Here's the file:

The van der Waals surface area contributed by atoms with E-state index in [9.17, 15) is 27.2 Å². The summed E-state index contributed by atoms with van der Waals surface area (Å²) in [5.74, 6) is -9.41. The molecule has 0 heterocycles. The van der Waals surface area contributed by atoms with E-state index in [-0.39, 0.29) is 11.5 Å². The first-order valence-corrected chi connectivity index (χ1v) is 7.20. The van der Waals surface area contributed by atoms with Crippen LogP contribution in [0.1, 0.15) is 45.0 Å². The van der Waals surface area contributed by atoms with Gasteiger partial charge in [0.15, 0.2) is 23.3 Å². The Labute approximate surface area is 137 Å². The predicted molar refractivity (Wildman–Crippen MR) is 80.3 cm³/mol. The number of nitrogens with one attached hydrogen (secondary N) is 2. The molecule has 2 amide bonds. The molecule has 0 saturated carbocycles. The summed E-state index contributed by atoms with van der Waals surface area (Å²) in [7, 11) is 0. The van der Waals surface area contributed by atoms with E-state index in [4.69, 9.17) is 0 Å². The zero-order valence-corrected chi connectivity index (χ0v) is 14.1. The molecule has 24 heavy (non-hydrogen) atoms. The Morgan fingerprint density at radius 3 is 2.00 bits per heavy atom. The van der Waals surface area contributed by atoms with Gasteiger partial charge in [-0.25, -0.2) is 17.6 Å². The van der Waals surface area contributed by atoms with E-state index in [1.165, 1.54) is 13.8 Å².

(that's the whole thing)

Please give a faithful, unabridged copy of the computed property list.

The van der Waals surface area contributed by atoms with E-state index in [9.17, 15) is 27.2 Å². The summed E-state index contributed by atoms with van der Waals surface area (Å²) in [5.74, 6) is -9.41. The molecule has 0 heterocycles. The van der Waals surface area contributed by atoms with E-state index in [-0.39, 0.29) is 11.5 Å². The first-order valence-corrected chi connectivity index (χ1v) is 7.20. The van der Waals surface area contributed by atoms with Crippen LogP contribution in [0.1, 0.15) is 45.0 Å². The van der Waals surface area contributed by atoms with Gasteiger partial charge in [0.15, 0.2) is 23.3 Å². The Labute approximate surface area is 137 Å². The predicted molar refractivity (Wildman–Crippen MR) is 80.3 cm³/mol. The number of nitrogens with one attached hydrogen (secondary N) is 2. The molecule has 2 amide bonds. The molecule has 0 saturated carbocycles. The summed E-state index contributed by atoms with van der Waals surface area (Å²) in [7, 11) is 0. The van der Waals surface area contributed by atoms with E-state index in [4.69, 9.17) is 0 Å². The zero-order valence-corrected chi connectivity index (χ0v) is 14.1. The molecule has 24 heavy (non-hydrogen) atoms. The Morgan fingerprint density at radius 3 is 2.00 bits per heavy atom. The van der Waals surface area contributed by atoms with Gasteiger partial charge in [-0.25, -0.2) is 17.6 Å². The van der Waals surface area contributed by atoms with E-state index in [1.165, 1.54) is 13.8 Å².